If you're a catcher who is dealing with the impact of sting when receiving pitches, you have a few options that can help.
One option is a catchers finger pad, and in this article we'll discuss what they are and our top product recommendations.
Scroll below for more details…
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An Overview of Catcher's Finger Pads
One thing that persistently irritates many catchers is the sting they feel on their catching hand when receiving pitches.
Sting can not only cause pain, but in its extreme, can also cause catchers to lose confidence which can lead to worsening performance behind the plate.
What can be done to deal with sting?
A catcher can always invest in a new catcher's mitt.
However, catcher's mitts can only offer so much padding over the palm and they typically aren't an antidote to sting on their own.
While an excellent solution to combat sting, some catchers do not like to wear a glove inside their mitt, especially if it creates a tight and crowded feel inside the mitt.
If that's you, and you're not interested in getting an inner padded glove, then we'd suggest using a catchers finger pad.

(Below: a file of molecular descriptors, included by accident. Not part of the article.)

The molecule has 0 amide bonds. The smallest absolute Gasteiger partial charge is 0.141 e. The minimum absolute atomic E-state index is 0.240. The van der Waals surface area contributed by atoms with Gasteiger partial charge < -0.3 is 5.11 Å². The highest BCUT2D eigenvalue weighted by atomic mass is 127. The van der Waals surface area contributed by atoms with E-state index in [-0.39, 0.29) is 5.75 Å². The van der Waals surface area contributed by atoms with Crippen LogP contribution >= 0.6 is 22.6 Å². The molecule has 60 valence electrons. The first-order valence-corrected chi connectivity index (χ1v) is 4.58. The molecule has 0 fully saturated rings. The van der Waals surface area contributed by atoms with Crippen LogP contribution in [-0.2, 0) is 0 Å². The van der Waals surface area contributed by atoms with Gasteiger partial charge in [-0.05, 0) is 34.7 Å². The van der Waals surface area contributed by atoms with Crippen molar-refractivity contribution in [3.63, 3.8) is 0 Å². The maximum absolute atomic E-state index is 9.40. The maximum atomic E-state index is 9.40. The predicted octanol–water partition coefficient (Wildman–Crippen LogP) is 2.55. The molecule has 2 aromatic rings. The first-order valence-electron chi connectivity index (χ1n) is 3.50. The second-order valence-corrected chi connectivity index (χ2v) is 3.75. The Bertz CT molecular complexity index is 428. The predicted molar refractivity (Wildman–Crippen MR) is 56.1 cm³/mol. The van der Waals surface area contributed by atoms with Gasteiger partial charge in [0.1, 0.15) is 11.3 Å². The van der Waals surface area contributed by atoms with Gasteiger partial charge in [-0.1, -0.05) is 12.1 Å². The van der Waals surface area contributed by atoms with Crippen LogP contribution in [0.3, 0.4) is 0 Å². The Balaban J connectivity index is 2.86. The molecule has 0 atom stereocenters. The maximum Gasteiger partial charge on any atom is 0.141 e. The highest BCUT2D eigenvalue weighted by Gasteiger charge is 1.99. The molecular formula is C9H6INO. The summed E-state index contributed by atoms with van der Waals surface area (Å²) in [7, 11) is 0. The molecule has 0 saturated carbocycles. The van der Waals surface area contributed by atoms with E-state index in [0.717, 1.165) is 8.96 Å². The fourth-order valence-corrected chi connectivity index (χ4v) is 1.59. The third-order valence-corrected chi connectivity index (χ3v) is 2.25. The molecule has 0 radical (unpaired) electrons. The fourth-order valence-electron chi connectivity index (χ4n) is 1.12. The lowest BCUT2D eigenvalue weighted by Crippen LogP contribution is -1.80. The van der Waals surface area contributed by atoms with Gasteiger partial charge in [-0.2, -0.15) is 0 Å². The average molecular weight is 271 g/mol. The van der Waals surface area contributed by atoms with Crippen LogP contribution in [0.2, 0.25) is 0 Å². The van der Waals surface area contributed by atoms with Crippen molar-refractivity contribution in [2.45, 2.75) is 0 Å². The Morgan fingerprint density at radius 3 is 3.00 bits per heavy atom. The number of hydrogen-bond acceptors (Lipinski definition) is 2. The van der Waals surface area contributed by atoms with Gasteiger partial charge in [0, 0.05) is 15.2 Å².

These are an accessory that fits over the index finger and middle finger or palm (depending on the product's design). They typically have a thinner profile than padded gloves have.
In practice, this means it is usually quite easy to get your hand in and out of a catcher's mitt while using a catchers finger guard.
This article showcases two catcher finger guard products that we would recommend for both baseball and fastpitch softball catchers looking to combat sting when playing behind the plate.
Top Catcher's Finger Pads
If you're interested in buying a finger guard to help prevent sting when catching, then there are two products that we'd recommend: the All Star protective finger pad and the Palmgard protective glove insert.
Each are good solutions to fighting back against sting, though your interest in using one over the other may vary based on your personal situation and/or preference.
Read on to learn more about each finger guard.